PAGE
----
United States

United States

US law on migratory bird deaths relaxed

UNITED STATES: Wind power developers should not be prosecuted by the federal government over the incidental killing of migratory birds, the US Department of the Interior (DoI) has said.

Migratory birds, including golden eagles (above), have been killed at wind farms (pic credit: US Fish and Wildlife Service)
Migratory birds, including golden eagles (above), have been killed at wind farms (pic credit: US Fish and Wildlife Service)

The federal government had successfully sued developers under the Migratory Bird Treaty Act (MBTA), resulting in multi-million dollar fines.

But a memorandum published by the DoI on 22 December confirmed the Act, established to protect migratory birds, "does not prohibit incidental take", meaning deaths "that results from an activity, but is not the purpose of that activity".

"Incidental take", which is not to be prohibited by the Act, would include activities such as wind farm or solar park development, the DoI affirmed.

Daniel Jorjani, the principal deputy solicitor of the DoI, concluded that the Migratory Bird Treaty Act only applies to "direct and affirmative purposeful actions" that kill migratory birds, or harm their eggs or nests — hunting, for example.

It should not be interpreted to include "incidental" killing of birds, for example, by colliding with wind turbines, Jorjani wrote.

According to the latest US Fish and Wildlife Service (FWS) figures for "human-caused threats to birds", which were last updated in May 2016, collisions with wind turbines account for approximately 174,000 bird deaths every year.

By comparison, the estimated figures show 25 million birds are killed every year after colliding with electrical lines; 750,000 die in oil pits; while cats kill an estimated 2.4 billion birds per year, making feline predators the greatest threat to US birds.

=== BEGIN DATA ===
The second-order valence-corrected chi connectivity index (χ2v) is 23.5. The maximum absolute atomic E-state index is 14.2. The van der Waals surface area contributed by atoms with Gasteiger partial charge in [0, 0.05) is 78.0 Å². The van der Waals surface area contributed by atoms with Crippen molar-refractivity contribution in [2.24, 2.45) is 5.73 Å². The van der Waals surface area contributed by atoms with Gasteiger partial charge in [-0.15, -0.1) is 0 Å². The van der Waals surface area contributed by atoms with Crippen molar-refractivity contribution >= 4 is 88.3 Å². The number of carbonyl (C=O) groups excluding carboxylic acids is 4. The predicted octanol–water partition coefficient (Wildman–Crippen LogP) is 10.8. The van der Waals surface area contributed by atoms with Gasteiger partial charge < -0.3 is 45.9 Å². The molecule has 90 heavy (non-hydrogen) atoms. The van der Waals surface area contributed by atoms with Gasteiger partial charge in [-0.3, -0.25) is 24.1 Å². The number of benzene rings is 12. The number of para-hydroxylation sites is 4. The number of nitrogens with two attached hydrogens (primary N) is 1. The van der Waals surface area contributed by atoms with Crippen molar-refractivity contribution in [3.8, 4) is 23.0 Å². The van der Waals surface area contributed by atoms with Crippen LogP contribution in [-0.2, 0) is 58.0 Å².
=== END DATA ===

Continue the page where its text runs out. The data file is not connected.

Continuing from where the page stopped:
Jorjani described the MBTA as the "epitome of vague law", arguing that developers could be prosecuted even if they fully complied with everything requested of them by the FWS when building a wind farm.

Cases prosecuted under the Act had resulted in courts extending the MBTA to include "incidental" deaths, while others had limited the law to exclude "incidental" deaths, he wrote. The latter interpretation raised serious concerns, Jorjani added.

He concluded that courts and agencies should "avoid interpreting ambiguous laws in ways that raise grave constitutional doubts if alternative interpretations are available".

Jorjani added: "Interpreting the MBTA to criminalise incidental takings raises serious due process concerns and is contrary to the fundamental principle that ambiguity in criminal statutes must be resolved in favour of defendants."

Accordingly, the US federal government should not prosecute individuals or companies over the incidental killing of migratory birds, he wrote.

In November 2013, Duke Energy became the first wind power company to be successfully prosecuted under the Act and paid $1,000,000 in fines after pleading guilty to violating the MBTA.

The prosecution followed 163 migratory bird deaths, including 14 golden eagles, at Duke Energy’s 200MW Top of the World and 99MW Campbell Hill projects in Wyoming between 2009 and 2013.

Utility PacifiCorp Energy pleaded guilty to violating the MBTA in 2014, after 374 migratory birds were killed at its 118.5MW Seven Mile Hill project and 99MW Rolling Hill wind farm in Wyoming. It was fined $2.5 million.

Both companies were also ordered to adopt a migratory bird compliance plan at all of their projects in Wyoming.

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